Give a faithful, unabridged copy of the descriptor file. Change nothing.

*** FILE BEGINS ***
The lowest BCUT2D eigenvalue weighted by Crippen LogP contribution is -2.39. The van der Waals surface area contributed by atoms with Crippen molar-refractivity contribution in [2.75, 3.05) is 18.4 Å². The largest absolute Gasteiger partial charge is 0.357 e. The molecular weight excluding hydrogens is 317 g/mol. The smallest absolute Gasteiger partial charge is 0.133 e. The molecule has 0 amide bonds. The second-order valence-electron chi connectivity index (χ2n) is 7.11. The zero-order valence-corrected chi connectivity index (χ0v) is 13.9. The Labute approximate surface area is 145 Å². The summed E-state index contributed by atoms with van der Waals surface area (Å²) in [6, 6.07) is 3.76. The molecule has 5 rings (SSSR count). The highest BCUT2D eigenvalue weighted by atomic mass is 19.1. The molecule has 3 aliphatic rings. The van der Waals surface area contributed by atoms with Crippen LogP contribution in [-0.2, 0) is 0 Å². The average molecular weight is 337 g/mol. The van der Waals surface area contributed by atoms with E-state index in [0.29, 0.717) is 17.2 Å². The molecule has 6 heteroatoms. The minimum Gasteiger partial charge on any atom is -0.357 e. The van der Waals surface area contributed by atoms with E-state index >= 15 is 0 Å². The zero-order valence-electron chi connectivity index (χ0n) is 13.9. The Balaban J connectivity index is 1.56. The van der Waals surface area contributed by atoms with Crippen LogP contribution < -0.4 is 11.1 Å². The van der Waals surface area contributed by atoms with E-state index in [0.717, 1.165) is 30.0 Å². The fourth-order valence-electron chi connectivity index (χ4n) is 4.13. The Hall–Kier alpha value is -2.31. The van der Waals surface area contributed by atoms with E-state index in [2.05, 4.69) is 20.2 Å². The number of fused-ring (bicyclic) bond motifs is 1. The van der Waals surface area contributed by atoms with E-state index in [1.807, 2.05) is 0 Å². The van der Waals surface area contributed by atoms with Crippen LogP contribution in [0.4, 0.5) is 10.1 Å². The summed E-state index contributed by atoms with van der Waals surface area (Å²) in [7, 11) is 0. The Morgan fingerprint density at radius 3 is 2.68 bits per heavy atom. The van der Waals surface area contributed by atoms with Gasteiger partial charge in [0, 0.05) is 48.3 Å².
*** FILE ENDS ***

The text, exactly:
The lowest BCUT2D eigenvalue weighted by Crippen LogP contribution is -2.39. The van der Waals surface area contributed by atoms with Crippen molar-refractivity contribution in [2.75, 3.05) is 18.4 Å². The largest absolute Gasteiger partial charge is 0.357 e. The molecular weight excluding hydrogens is 317 g/mol. The smallest absolute Gasteiger partial charge is 0.133 e. The molecule has 0 amide bonds. The second-order valence-electron chi connectivity index (χ2n) is 7.11. The zero-order valence-corrected chi connectivity index (χ0v) is 13.9. The Labute approximate surface area is 145 Å². The summed E-state index contributed by atoms with van der Waals surface area (Å²) in [6, 6.07) is 3.76. The molecule has 5 rings (SSSR count). The highest BCUT2D eigenvalue weighted by atomic mass is 19.1. The molecule has 3 aliphatic rings. The van der Waals surface area contributed by atoms with Crippen LogP contribution in [-0.2, 0) is 0 Å². The average molecular weight is 337 g/mol. The van der Waals surface area contributed by atoms with E-state index in [0.29, 0.717) is 17.2 Å². The molecule has 6 heteroatoms. The minimum Gasteiger partial charge on any atom is -0.357 e. The van der Waals surface area contributed by atoms with E-state index >= 15 is 0 Å². The zero-order valence-electron chi connectivity index (χ0n) is 13.9. The Balaban J connectivity index is 1.56. The van der Waals surface area contributed by atoms with Crippen LogP contribution < -0.4 is 11.1 Å². The van der Waals surface area contributed by atoms with E-state index in [0.717, 1.165) is 30.0 Å². The fourth-order valence-electron chi connectivity index (χ4n) is 4.13. The Hall–Kier alpha value is -2.31. The van der Waals surface area contributed by atoms with E-state index in [2.05, 4.69) is 20.2 Å². The number of fused-ring (bicyclic) bond motifs is 1. The van der Waals surface area contributed by atoms with E-state index in [1.807, 2.05) is 0 Å². The van der Waals surface area contributed by atoms with Crippen LogP contribution in [0.4, 0.5) is 10.1 Å². The summed E-state index contributed by atoms with van der Waals surface area (Å²) in [7, 11) is 0. The Morgan fingerprint density at radius 3 is 2.68 bits per heavy atom. The van der Waals surface area contributed by atoms with Gasteiger partial charge in [0, 0.05) is 48.3 Å².